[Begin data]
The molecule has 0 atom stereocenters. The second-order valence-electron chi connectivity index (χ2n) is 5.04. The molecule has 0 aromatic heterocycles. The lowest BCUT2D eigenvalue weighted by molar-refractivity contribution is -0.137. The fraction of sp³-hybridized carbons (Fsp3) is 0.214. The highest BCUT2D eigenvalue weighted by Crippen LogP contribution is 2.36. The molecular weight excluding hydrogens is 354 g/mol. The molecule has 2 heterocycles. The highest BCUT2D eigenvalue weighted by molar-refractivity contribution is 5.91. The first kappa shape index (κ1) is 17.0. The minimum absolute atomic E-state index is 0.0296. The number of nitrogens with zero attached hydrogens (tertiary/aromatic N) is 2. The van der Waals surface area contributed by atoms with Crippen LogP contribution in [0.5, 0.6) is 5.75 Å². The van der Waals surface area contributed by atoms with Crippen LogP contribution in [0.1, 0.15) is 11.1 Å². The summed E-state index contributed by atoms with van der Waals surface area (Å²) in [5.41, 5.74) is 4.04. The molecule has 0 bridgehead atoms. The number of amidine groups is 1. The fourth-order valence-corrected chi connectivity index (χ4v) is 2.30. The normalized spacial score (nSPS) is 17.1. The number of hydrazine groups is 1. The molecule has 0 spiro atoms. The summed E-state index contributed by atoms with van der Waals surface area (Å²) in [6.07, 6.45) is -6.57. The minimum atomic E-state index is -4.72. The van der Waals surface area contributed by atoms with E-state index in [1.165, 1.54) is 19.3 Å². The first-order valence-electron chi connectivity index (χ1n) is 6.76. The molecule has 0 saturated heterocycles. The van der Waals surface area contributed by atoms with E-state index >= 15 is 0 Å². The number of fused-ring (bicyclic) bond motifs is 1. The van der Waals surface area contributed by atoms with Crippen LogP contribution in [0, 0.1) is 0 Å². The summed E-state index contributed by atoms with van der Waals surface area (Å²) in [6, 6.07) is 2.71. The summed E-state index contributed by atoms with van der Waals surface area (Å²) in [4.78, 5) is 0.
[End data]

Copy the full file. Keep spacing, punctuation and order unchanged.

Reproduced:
The molecule has 0 atom stereocenters. The second-order valence-electron chi connectivity index (χ2n) is 5.04. The molecule has 0 aromatic heterocycles. The lowest BCUT2D eigenvalue weighted by molar-refractivity contribution is -0.137. The fraction of sp³-hybridized carbons (Fsp3) is 0.214. The highest BCUT2D eigenvalue weighted by Crippen LogP contribution is 2.36. The molecular weight excluding hydrogens is 354 g/mol. The molecule has 2 heterocycles. The highest BCUT2D eigenvalue weighted by molar-refractivity contribution is 5.91. The first kappa shape index (κ1) is 17.0. The minimum absolute atomic E-state index is 0.0296. The number of nitrogens with zero attached hydrogens (tertiary/aromatic N) is 2. The van der Waals surface area contributed by atoms with Crippen LogP contribution in [0.5, 0.6) is 5.75 Å². The van der Waals surface area contributed by atoms with Crippen LogP contribution in [0.1, 0.15) is 11.1 Å². The summed E-state index contributed by atoms with van der Waals surface area (Å²) in [5.41, 5.74) is 4.04. The molecule has 0 bridgehead atoms. The number of amidine groups is 1. The fourth-order valence-corrected chi connectivity index (χ4v) is 2.30. The normalized spacial score (nSPS) is 17.1. The number of hydrazine groups is 1. The molecule has 0 spiro atoms. The summed E-state index contributed by atoms with van der Waals surface area (Å²) in [6.07, 6.45) is -6.57. The minimum atomic E-state index is -4.72. The van der Waals surface area contributed by atoms with E-state index in [1.165, 1.54) is 19.3 Å². The first-order valence-electron chi connectivity index (χ1n) is 6.76. The molecule has 0 saturated heterocycles. The van der Waals surface area contributed by atoms with E-state index >= 15 is 0 Å². The number of fused-ring (bicyclic) bond motifs is 1. The van der Waals surface area contributed by atoms with Crippen LogP contribution in [0, 0.1) is 0 Å². The summed E-state index contributed by atoms with van der Waals surface area (Å²) in [6, 6.07) is 2.71. The summed E-state index contributed by atoms with van der Waals surface area (Å²) in [4.78, 5) is 0.